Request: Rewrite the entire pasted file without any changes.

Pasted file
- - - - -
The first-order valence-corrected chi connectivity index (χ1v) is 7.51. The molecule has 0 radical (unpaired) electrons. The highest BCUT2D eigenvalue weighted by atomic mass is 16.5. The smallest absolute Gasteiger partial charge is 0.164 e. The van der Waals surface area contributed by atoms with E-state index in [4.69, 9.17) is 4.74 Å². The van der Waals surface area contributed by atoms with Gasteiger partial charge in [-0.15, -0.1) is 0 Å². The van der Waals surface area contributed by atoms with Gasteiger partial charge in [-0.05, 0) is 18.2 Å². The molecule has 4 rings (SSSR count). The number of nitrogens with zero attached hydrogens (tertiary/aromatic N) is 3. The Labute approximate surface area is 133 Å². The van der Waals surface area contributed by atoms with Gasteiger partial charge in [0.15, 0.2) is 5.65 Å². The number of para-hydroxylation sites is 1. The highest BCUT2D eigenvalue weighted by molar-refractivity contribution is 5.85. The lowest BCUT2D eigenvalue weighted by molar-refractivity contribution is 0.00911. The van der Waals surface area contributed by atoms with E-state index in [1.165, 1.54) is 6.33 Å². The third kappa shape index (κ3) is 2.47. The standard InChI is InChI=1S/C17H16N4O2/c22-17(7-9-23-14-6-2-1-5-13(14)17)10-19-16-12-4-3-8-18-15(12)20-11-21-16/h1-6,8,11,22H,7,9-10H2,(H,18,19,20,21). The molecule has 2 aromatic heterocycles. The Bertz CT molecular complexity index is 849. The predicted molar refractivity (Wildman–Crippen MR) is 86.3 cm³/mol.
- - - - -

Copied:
The first-order valence-corrected chi connectivity index (χ1v) is 7.51. The molecule has 0 radical (unpaired) electrons. The highest BCUT2D eigenvalue weighted by atomic mass is 16.5. The smallest absolute Gasteiger partial charge is 0.164 e. The van der Waals surface area contributed by atoms with E-state index in [4.69, 9.17) is 4.74 Å². The van der Waals surface area contributed by atoms with Gasteiger partial charge in [-0.15, -0.1) is 0 Å². The van der Waals surface area contributed by atoms with Gasteiger partial charge in [-0.05, 0) is 18.2 Å². The molecule has 4 rings (SSSR count). The number of nitrogens with zero attached hydrogens (tertiary/aromatic N) is 3. The Labute approximate surface area is 133 Å². The van der Waals surface area contributed by atoms with Gasteiger partial charge in [0.15, 0.2) is 5.65 Å². The number of para-hydroxylation sites is 1. The highest BCUT2D eigenvalue weighted by molar-refractivity contribution is 5.85. The lowest BCUT2D eigenvalue weighted by molar-refractivity contribution is 0.00911. The van der Waals surface area contributed by atoms with E-state index in [1.165, 1.54) is 6.33 Å². The third kappa shape index (κ3) is 2.47. The standard InChI is InChI=1S/C17H16N4O2/c22-17(7-9-23-14-6-2-1-5-13(14)17)10-19-16-12-4-3-8-18-15(12)20-11-21-16/h1-6,8,11,22H,7,9-10H2,(H,18,19,20,21). The molecule has 2 aromatic heterocycles. The Bertz CT molecular complexity index is 849. The predicted molar refractivity (Wildman–Crippen MR) is 86.3 cm³/mol.